ICAEW Business Confidence Monitor (BCM): North West
Q1 2021: Following a challenging a year, companies are optimistic for 2021
- Domestic sales have contracted over the last year, while exports have risen slightly, although this may have been distorted by Brexit-related activity in Q4 2020.
- The majority of companies are operating below capacity, and unsurprisingly, customer demand is the most widely cited growing challenge for businesses.
- The ability to expand into new areas has also surged as a growing issue, possibly relating to concerns about post-Brexit trade frictions.
- Weakness in demand has restricted selling price increases which, along with falling domestic sales, have pushed down profits. However, this decline would have been steeper if not for a fall in costs.
- However, business confidence has moved sharply into positive territory, lifted by the news of vaccine approval, with companies expecting a strong recovery in sales during 2021, especially in domestic markets. They anticipate this will lead to a rebound in profits, higher employment and an increase in investment spending.
The North West’s Business Confidence Index stands at +11.4 in Q1 2021, a significant improvement from the previous quarter. Positive news regarding vaccine approvals and distribution, and consequent expectations of a rise in activity and sales in 2021, have clearly helped to lift sentiment following an extremely challenging year.
Domestic sales and exports growth and spare capacity
Over the year to Q1 2021, businesses suffered a contraction in domestic sales of 1.8%, similar to the rates seen in the region during the global financial crisis.
The situation for exports is slightly different, in that companies report an expansion of 0.6% over the last 12 months. However, this figure probably masks the difficulties of the past year. During much of 2020 exports probably fell as global demand collapsed, although this is likely to have been balanced at the end of the year by customers bringing forward orders, to avoid possible disruptions at the end of the UK-EU transition period.
In conjunction with the weakness in sales performance, 55% of businesses are operating below capacity in Q1 2021, comparing unfavourably to the 39% reported in the first quarter of 2020.
Against a backdrop of falling domestic sales and widespread spare capacity, 47% of companies report customer demand as a growing concern in Q1 2021, making it by far the most widely cited increasing challenge in the region.
As well as demand challenges, there is rising concern among companies about their ability to expand into new areas. Nearly a quarter of businesses report this as a growing issue in Q1 2021, the highest rate seen in the region for 13 years. Clearly, the introduction of domestic and global travel restrictions will have hurt the ability of companies to enter new markets. And concerns over market access have possibly been heightened by worries over post-Brexit trade frictions.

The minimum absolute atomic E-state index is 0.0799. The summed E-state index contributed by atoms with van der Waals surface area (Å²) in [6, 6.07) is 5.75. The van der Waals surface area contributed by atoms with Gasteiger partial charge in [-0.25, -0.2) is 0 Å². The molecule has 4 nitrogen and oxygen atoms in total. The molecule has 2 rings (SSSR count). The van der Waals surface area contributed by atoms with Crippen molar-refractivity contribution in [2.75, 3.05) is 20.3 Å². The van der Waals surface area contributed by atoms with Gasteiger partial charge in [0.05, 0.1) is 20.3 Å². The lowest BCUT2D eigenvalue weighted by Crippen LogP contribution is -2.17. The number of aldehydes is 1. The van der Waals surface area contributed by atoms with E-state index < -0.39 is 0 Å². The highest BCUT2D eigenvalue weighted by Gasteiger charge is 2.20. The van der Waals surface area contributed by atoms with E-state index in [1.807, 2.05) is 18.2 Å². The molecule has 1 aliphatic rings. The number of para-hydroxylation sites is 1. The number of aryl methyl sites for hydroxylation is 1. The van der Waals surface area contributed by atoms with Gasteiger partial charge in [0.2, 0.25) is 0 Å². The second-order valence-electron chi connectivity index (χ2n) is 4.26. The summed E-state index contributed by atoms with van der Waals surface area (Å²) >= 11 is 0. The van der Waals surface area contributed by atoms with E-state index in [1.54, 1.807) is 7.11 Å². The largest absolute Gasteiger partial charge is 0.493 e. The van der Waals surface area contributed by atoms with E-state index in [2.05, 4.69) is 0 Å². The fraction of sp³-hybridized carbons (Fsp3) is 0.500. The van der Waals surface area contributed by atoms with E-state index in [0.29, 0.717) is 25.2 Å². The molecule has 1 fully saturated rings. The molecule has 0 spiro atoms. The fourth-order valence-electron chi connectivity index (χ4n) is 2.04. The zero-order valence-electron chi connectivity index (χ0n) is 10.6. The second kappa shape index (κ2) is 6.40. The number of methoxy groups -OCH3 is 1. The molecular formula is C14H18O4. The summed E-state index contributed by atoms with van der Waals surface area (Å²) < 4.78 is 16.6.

Selling prices, profits growth and late payments as a growing challenge
Given the weakness in sales, companies have understandably restricted their selling price increases to just 0.3% over the past 12 months, the joint smallest since the end of 2015. This, when coupled with declining domestic sales, has put severe pressure on company margins, with profits 3.2% below their level in the year before. The difficult financial environment is reflected in 23% of companies citing late payments as a rising source of difficulty, up from a year ago.
Labour costs and input prices
The contraction in profits would probably have been even deeper if not for a fall in costs for businesses. In response to the declines in domestic sales, companies have reduced their employment levels (-0.9%) at a faster rate than in any period since Q4 2012. Coupled with this, businesses have cut average total salaries, albeit marginally by 0.2%, for the first time in over a decade. Input price inflation has also eased to 0.7% in Q1 2021, a notably slower pace than the 2.0% reported in the year before.
Investment growth and plans
The weakness in profits, together with the huge degree of uncertainty that businesses have faced during the crisis, helps to explain why investment rates are weak by the historical norms of the region. Indeed, companies have cut capital investment (-0.5%) for the first time since the end of 2010. And related to the fall in employee numbers, staff development budgets are slightly below their level from a year ago.
However, growth in both capital investment and staff development budgets are projected to return to positive territory (both at 1.9%) in the year ahead. And following a modest rise in Research & Development (R&D) budgets of 0.8% year-on-year in Q1 2021, companies plan to increase spending here at the faster pace of 1.4% in the coming 12 months.
Prospects for the next 12 months
Reflecting the improvement in confidence, companies anticipate a strong rebound in performance during 2021. An important factor here is likely to be the expectation that the roll-out of coronavirus vaccines will enable a return to normal business and social behaviour, both domestically and internationally. Businesses forecast that domestic sales and exports will rise by 5.8% and 3.4% respectively in the year to Q1 2022. Profits are also expected to increase by 5.5%. And this outlook is set to support an expansion in employment of 1.9%, the joint strongest outlook, along with Scotland.